If someone is drowning and you refuse to help, are you responsible for his death
I don't believe either of whether someone would/wouldn't help a drowning man, that's a decision for the person to make. To "help" or not as mentioned in the title, is a question of morality and hence if someone refuses to help with the intention of seeing the person die provided that the person watching could've helped, that person would be responsible.
What if you can't swim and there's nothing around immediately that could help you save them otherwise? Have a broken arm or leg, or in some other way unable to get into the water without putting yourself in immediate harm. Are you obligated to risk your life to save another in peril?
what do you mean by refusing to help? I mean, if you mean not jumping into the water to save the drowning person, then maybe they themselves don't even know to swim. However, if you mean not even calling the police then I think that's horrible but doesn't make you entirely responsible for their death since they were drowning not because of you, but you are partly to be blamed too because they might have a chance to be saved if you tried to help...can my stance be "partly responsible"?
It does depend on how you refused to help them . There could be many reasons behind this claim an if you refused to help because you were in danger of your safety itβs not your fault . It wouldnβt even be her/his fault if they did . My questions are how did this person get to the state of drowning ?
Thanks for elaborating my point, and how the person has landed in that state is a question for the person himself, while I don't say that pushing the person is not a reason to hold the person responsible, but The debate title makes it clear that the person is already in the state of drowning and "help" is what is questioned, which a killer wouldn't. So It is obvious that this "killer" put the person in a water body to kill the person and that's obvious for everyone. What isn't obvious is the fact that if you are a person who just randomly happened to see this person drowning, and you refuse to help, will you be responsible for the death? I prefer answering the unobvious, as it is the unobvious that make debates, not what's obvious and agreed by everyone upon.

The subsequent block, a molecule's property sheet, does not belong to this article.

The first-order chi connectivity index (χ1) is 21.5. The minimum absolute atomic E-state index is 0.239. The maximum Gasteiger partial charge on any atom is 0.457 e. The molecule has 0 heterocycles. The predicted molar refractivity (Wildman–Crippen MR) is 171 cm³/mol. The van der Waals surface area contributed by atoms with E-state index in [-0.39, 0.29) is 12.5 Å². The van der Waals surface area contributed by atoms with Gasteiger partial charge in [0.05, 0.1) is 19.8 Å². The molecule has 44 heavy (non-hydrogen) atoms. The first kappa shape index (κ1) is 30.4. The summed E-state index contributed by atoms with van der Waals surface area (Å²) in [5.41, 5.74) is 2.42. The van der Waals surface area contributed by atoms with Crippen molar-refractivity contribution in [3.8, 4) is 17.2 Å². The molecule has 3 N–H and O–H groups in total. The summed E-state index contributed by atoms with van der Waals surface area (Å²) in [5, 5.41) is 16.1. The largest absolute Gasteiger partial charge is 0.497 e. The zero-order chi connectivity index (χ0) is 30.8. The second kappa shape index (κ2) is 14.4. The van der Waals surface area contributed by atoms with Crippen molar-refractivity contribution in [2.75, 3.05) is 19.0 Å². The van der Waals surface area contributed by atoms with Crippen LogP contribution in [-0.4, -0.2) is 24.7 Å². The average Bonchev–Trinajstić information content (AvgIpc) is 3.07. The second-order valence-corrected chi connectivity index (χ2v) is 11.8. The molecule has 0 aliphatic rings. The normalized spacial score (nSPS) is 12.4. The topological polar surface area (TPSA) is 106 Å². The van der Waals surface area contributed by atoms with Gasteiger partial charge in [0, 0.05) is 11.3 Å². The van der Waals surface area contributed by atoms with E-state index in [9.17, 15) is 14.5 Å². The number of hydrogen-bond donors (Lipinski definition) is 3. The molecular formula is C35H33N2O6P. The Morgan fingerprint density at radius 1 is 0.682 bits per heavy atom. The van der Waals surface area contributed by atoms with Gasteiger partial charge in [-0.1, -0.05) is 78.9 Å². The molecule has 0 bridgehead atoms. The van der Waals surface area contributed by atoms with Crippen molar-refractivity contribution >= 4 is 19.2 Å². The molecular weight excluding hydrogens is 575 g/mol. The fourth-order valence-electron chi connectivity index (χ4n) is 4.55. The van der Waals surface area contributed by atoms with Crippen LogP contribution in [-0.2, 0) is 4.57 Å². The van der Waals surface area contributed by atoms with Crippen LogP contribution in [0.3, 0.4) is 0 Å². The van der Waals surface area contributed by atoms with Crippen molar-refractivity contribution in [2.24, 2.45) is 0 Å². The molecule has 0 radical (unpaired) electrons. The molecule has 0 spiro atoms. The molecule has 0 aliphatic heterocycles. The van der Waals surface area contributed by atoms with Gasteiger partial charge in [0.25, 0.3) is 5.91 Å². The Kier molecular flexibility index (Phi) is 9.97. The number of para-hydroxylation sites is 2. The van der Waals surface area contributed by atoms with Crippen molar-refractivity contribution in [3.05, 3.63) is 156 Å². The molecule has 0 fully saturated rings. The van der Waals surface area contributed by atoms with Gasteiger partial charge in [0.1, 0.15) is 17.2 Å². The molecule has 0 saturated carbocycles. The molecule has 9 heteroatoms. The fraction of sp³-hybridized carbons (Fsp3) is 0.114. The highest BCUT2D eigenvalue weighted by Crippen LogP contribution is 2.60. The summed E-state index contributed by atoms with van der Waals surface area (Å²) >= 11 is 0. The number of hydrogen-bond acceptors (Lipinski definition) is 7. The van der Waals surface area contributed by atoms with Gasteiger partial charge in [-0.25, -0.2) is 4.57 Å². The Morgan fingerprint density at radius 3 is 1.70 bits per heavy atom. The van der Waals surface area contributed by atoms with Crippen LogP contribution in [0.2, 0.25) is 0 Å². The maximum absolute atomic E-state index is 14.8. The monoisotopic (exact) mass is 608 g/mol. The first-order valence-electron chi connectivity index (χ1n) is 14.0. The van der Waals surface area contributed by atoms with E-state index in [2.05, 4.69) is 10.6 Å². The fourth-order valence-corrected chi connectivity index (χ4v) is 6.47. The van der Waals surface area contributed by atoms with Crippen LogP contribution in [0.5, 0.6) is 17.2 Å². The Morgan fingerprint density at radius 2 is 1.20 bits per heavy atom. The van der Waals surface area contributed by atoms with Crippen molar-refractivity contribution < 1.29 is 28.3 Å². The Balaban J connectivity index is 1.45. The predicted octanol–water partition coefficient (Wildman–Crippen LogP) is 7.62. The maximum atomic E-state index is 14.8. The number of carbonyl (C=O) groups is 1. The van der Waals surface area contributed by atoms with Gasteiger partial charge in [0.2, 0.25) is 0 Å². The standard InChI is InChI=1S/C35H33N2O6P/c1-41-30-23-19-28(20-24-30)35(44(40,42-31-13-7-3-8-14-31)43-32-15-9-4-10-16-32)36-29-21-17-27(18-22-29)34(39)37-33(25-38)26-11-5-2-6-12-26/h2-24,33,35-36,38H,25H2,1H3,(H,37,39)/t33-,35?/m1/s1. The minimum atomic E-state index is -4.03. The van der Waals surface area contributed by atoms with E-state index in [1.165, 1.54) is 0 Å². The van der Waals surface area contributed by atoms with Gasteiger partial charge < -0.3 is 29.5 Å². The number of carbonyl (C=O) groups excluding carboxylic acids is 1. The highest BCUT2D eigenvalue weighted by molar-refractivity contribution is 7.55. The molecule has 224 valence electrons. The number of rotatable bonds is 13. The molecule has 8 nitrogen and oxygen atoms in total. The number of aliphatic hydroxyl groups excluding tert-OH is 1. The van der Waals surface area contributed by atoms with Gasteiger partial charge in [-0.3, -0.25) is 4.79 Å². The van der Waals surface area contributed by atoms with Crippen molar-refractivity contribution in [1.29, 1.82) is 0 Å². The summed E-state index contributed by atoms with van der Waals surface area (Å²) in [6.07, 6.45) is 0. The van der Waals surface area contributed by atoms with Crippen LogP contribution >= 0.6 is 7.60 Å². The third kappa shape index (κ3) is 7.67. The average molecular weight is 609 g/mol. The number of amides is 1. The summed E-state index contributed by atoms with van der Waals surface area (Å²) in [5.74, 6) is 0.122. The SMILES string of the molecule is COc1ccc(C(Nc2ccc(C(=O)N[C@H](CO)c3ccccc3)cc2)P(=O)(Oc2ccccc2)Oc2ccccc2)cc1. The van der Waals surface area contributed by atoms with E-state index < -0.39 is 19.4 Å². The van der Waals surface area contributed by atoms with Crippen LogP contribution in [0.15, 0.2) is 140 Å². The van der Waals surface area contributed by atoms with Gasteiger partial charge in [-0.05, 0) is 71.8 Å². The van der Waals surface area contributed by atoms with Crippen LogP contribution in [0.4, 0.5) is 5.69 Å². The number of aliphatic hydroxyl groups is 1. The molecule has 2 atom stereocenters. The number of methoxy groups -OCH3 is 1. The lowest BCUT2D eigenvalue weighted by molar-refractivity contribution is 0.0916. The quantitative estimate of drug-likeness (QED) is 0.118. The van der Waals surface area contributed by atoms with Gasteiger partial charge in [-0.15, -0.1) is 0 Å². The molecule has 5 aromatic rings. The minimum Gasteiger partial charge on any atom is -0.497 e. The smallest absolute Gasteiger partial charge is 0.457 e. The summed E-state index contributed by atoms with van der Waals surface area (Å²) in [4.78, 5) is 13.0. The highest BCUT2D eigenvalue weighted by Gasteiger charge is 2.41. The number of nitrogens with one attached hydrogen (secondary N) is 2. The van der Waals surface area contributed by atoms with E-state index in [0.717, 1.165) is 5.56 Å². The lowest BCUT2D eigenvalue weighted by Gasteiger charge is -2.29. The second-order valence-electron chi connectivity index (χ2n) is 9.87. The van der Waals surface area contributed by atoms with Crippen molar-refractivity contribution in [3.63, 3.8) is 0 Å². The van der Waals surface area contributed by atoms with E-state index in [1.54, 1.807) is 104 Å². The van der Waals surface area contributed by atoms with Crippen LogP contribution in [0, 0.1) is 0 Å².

Whatever caused him to start drowning in the first place is responsible for his death, you wouldn't have caused the death yourself and therefore aren't technically responsible. The fact that you could have prevented his death might make you morally responsible for something, but not his death. If one believes that it's a moral obligation to help the drowning person then they will have to accept some responsibility for being 'immoral' by not taking the opportunity to do what is right.
You claim that you are not responsible for his death because the cause of him starting to drown is responsible for his death, however it is completely possible for both you and the drowning cause to be mutually responsible. As an example, imagine someone was bungee jumping with two ropes. You cut one rope, and a separate person cut another. In each case, a person could argue that the other person was responsible for his death. However, your actions equally determined that he died instead of surviving. For this reason, I would claim that technically you are responsible for his death by choosing an action which resulted in his death from a set of actions in which he could not have died.